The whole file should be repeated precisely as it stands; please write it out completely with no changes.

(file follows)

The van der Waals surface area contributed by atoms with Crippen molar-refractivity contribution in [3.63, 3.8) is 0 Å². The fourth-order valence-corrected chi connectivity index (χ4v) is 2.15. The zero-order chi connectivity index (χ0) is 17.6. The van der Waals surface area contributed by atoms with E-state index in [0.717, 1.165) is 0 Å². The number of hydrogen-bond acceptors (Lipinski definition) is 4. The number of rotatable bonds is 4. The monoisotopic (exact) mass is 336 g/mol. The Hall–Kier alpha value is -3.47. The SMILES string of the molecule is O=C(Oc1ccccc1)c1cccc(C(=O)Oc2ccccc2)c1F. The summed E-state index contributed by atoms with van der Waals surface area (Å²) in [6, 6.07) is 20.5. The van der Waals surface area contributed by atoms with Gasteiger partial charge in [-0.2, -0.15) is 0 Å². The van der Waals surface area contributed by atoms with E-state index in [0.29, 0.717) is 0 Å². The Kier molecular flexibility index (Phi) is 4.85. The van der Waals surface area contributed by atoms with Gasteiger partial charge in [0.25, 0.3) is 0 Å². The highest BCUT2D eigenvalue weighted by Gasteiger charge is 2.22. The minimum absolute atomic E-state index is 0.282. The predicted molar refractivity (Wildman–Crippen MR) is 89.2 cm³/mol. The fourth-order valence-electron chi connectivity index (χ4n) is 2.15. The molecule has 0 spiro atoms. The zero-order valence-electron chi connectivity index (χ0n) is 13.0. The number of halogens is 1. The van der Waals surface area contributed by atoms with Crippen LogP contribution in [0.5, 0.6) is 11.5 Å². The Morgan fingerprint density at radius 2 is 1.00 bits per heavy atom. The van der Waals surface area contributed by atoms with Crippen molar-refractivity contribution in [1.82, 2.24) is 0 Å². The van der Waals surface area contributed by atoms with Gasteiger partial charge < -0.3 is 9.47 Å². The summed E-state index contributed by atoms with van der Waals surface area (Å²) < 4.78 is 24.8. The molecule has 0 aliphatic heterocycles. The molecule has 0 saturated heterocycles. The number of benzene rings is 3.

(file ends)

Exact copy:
The van der Waals surface area contributed by atoms with Crippen molar-refractivity contribution in [3.63, 3.8) is 0 Å². The fourth-order valence-corrected chi connectivity index (χ4v) is 2.15. The zero-order chi connectivity index (χ0) is 17.6. The van der Waals surface area contributed by atoms with E-state index in [0.717, 1.165) is 0 Å². The number of hydrogen-bond acceptors (Lipinski definition) is 4. The number of rotatable bonds is 4. The monoisotopic (exact) mass is 336 g/mol. The Hall–Kier alpha value is -3.47. The SMILES string of the molecule is O=C(Oc1ccccc1)c1cccc(C(=O)Oc2ccccc2)c1F. The summed E-state index contributed by atoms with van der Waals surface area (Å²) in [6, 6.07) is 20.5. The van der Waals surface area contributed by atoms with Gasteiger partial charge in [-0.2, -0.15) is 0 Å². The van der Waals surface area contributed by atoms with E-state index in [0.29, 0.717) is 0 Å². The Kier molecular flexibility index (Phi) is 4.85. The van der Waals surface area contributed by atoms with Gasteiger partial charge in [0.25, 0.3) is 0 Å². The highest BCUT2D eigenvalue weighted by Gasteiger charge is 2.22. The minimum absolute atomic E-state index is 0.282. The predicted molar refractivity (Wildman–Crippen MR) is 89.2 cm³/mol. The fourth-order valence-electron chi connectivity index (χ4n) is 2.15. The molecule has 0 spiro atoms. The zero-order valence-electron chi connectivity index (χ0n) is 13.0. The number of halogens is 1. The van der Waals surface area contributed by atoms with Crippen LogP contribution in [0.5, 0.6) is 11.5 Å². The Morgan fingerprint density at radius 2 is 1.00 bits per heavy atom. The van der Waals surface area contributed by atoms with Crippen molar-refractivity contribution in [1.82, 2.24) is 0 Å². The van der Waals surface area contributed by atoms with Gasteiger partial charge < -0.3 is 9.47 Å². The summed E-state index contributed by atoms with van der Waals surface area (Å²) < 4.78 is 24.8. The molecule has 0 aliphatic heterocycles. The molecule has 0 saturated heterocycles. The number of benzene rings is 3.